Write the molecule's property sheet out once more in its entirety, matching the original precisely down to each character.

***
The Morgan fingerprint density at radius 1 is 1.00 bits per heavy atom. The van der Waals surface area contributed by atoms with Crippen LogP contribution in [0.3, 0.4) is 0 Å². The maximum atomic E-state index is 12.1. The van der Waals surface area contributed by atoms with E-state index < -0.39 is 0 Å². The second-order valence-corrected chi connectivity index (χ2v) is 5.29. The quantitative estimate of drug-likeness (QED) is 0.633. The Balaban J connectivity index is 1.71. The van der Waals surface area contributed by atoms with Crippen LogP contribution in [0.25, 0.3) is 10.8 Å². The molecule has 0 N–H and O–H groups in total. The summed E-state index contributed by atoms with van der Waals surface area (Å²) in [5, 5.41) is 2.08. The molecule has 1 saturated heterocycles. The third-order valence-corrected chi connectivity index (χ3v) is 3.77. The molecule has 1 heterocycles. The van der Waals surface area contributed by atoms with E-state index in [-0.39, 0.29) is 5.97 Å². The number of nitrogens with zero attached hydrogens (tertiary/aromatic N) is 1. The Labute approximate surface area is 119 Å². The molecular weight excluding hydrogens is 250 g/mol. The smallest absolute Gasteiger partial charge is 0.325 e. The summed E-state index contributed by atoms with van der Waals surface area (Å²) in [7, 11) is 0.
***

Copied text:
The Morgan fingerprint density at radius 1 is 1.00 bits per heavy atom. The van der Waals surface area contributed by atoms with Crippen LogP contribution in [0.3, 0.4) is 0 Å². The maximum atomic E-state index is 12.1. The van der Waals surface area contributed by atoms with E-state index < -0.39 is 0 Å². The second-order valence-corrected chi connectivity index (χ2v) is 5.29. The quantitative estimate of drug-likeness (QED) is 0.633. The Balaban J connectivity index is 1.71. The van der Waals surface area contributed by atoms with Crippen LogP contribution in [0.25, 0.3) is 10.8 Å². The molecule has 0 N–H and O–H groups in total. The summed E-state index contributed by atoms with van der Waals surface area (Å²) in [5, 5.41) is 2.08. The molecule has 1 saturated heterocycles. The third-order valence-corrected chi connectivity index (χ3v) is 3.77. The molecule has 1 heterocycles. The van der Waals surface area contributed by atoms with E-state index in [-0.39, 0.29) is 5.97 Å². The number of nitrogens with zero attached hydrogens (tertiary/aromatic N) is 1. The Labute approximate surface area is 119 Å². The molecular weight excluding hydrogens is 250 g/mol. The smallest absolute Gasteiger partial charge is 0.325 e. The summed E-state index contributed by atoms with van der Waals surface area (Å²) in [7, 11) is 0.